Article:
We have already seen the early skirmishes surrounding issues like human cloning, “fetal farming,” embryo-destructive research, and some forms of assisted reproduction. In some instances, laws have been passed. In others, the advocates of unrestricted choice have carried the day. That’s how we make decisions in a democracy.

But to some, this seems like no way to approach such momentous and difficult issues. Surely, they argue, a detached body of experts would do a better job, case by case. This, at any rate, is the argument for a new structure of regulation for biotechnology, an argument that has carried the day in Britain (and to some extent in Canada) and whose most prominent American exponent is Francis Fukuyama.

As Ron Bailey reports in Reason Magazine, Fukuyama has just produced a 400-page report calling for the creation of a new regulatory agency to make decisions about the appropriate uses of human biotechnology. The report emerged from the work of a study group convened by Fukuyama at Johns Hopkins University. Though I was a member of the group, I did not sign on to the report, since I disagreed with its conclusions.

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How, if at all, should we govern new developments in human biotechnology? In many cases, decisions will be made best by the individuals involved. In others, legislation and government action will be required to prevent genuinely serious abuses. Telling one type of case from the other is not always simple, and requires a lot of argument and give and take.

We have already seen the early skirmishes surrounding issues like human cloning, “fetal farming,” embryo-destructive research, and some forms of assisted reproduction. In some instances, laws have been passed. In others, the advocates of unrestricted choice have carried the day. That’s how we make decisions in a democracy.

But to some, this seems like no way to approach such momentous and difficult issues. Surely, they argue, a detached body of experts would do a better job, case by case. This, at any rate, is the argument for a new structure of regulation for biotechnology, an argument that has carried the day in Britain (and to some extent in Canada) and whose most prominent American exponent is Francis Fukuyama.

As Ron Bailey reports in Reason Magazine, Fukuyama has just produced a 400-page report calling for the creation of a new regulatory agency to make decisions about the appropriate uses of human biotechnology. The report emerged from the work of a study group convened by Fukuyama at Johns Hopkins University. Though I was a member of the group, I did not sign on to the report, since I disagreed with its conclusions.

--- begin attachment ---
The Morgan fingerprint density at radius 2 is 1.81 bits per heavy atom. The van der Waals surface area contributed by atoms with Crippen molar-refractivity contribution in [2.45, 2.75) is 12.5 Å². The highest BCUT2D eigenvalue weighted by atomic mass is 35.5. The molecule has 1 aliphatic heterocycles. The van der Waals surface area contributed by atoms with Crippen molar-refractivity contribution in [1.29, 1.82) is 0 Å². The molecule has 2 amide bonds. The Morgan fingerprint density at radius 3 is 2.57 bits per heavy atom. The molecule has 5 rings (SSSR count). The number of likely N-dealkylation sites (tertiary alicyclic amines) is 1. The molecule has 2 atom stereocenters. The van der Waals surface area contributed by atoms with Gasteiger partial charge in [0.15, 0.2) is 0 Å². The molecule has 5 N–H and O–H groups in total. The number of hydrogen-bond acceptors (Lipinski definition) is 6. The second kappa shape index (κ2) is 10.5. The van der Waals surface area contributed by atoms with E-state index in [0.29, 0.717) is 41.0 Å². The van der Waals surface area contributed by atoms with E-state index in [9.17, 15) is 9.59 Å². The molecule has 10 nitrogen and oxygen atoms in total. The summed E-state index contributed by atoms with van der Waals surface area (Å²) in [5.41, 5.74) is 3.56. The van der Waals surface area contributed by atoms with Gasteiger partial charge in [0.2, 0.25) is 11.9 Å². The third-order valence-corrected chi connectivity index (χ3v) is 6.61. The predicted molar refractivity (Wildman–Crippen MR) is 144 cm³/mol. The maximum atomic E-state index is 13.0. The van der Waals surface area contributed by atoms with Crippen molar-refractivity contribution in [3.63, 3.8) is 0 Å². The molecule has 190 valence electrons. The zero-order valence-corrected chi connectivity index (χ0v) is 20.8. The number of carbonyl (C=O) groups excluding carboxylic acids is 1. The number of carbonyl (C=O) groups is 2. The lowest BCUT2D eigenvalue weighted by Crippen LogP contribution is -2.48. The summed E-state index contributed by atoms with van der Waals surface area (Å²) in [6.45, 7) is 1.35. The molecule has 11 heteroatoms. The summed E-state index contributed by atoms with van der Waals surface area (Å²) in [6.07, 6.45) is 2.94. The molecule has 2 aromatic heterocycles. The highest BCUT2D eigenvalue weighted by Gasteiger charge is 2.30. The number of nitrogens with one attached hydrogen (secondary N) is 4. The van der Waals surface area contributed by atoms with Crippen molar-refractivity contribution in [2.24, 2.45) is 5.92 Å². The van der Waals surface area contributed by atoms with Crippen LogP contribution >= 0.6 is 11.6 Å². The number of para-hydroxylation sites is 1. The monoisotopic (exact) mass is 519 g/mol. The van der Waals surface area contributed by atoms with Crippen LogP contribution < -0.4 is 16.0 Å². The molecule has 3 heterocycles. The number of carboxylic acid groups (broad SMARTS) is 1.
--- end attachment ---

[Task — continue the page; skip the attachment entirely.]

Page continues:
Fukuyama believes that only a complex regulatory body can handle the difficult decisions to come—an agency like the Food and Drug Administration or (a closer analogy) Britain’s Human Fertilization and Embryology Authority (how’s that for an Orwellian name?). Others, like Bailey in his Reason article, seem to think that government control will only make things worse, and that individual choice could and should set the proper boundaries of the age of biotech. Still others, myself included, argue that turning things over to regulators would harm both the development of biotechnology and the protection of human life and dignity. When boundaries are needed, they should be set by answerable elected officials, not a body of bureaucrats certain to be captured by the very interests they regulate.

The crucial feature of the regulatory approach is that it closes off some key questions at the outset. If your job is to regulate embryo-destructive research, there can be no discussion of whether such research is ethically appropriate to begin with. This is what has happened in Britain, where an arcane regulatory regime holds endless public discussions and arguments about everything except the actually relevant ethical questions. That’s no way to treat a live controversy, where the question is not “how” but “if.” It is, however, an effective way to change the subject—which of course is what its advocates like best about it.